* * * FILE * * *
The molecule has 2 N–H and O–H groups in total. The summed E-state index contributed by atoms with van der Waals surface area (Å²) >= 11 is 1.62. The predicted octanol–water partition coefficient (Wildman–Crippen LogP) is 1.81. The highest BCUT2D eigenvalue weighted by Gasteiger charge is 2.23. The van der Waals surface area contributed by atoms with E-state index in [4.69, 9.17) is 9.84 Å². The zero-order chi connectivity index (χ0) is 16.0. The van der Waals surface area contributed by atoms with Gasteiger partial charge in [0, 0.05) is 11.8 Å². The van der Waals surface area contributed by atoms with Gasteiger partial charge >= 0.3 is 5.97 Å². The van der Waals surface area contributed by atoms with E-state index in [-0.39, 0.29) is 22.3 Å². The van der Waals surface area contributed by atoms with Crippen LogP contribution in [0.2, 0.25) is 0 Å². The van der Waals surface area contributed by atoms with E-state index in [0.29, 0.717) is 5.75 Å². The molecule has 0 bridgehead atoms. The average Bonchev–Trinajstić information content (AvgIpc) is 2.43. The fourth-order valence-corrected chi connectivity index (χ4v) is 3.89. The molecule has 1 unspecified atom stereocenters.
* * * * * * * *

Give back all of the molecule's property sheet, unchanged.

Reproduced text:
The molecule has 2 N–H and O–H groups in total. The summed E-state index contributed by atoms with van der Waals surface area (Å²) >= 11 is 1.62. The predicted octanol–water partition coefficient (Wildman–Crippen LogP) is 1.81. The highest BCUT2D eigenvalue weighted by Gasteiger charge is 2.23. The van der Waals surface area contributed by atoms with E-state index in [4.69, 9.17) is 9.84 Å². The zero-order chi connectivity index (χ0) is 16.0. The van der Waals surface area contributed by atoms with Gasteiger partial charge in [0, 0.05) is 11.8 Å². The van der Waals surface area contributed by atoms with Gasteiger partial charge >= 0.3 is 5.97 Å². The van der Waals surface area contributed by atoms with E-state index in [-0.39, 0.29) is 22.3 Å². The van der Waals surface area contributed by atoms with Crippen LogP contribution in [0.2, 0.25) is 0 Å². The van der Waals surface area contributed by atoms with E-state index in [0.29, 0.717) is 5.75 Å². The molecule has 0 bridgehead atoms. The average Bonchev–Trinajstić information content (AvgIpc) is 2.43. The fourth-order valence-corrected chi connectivity index (χ4v) is 3.89. The molecule has 1 unspecified atom stereocenters.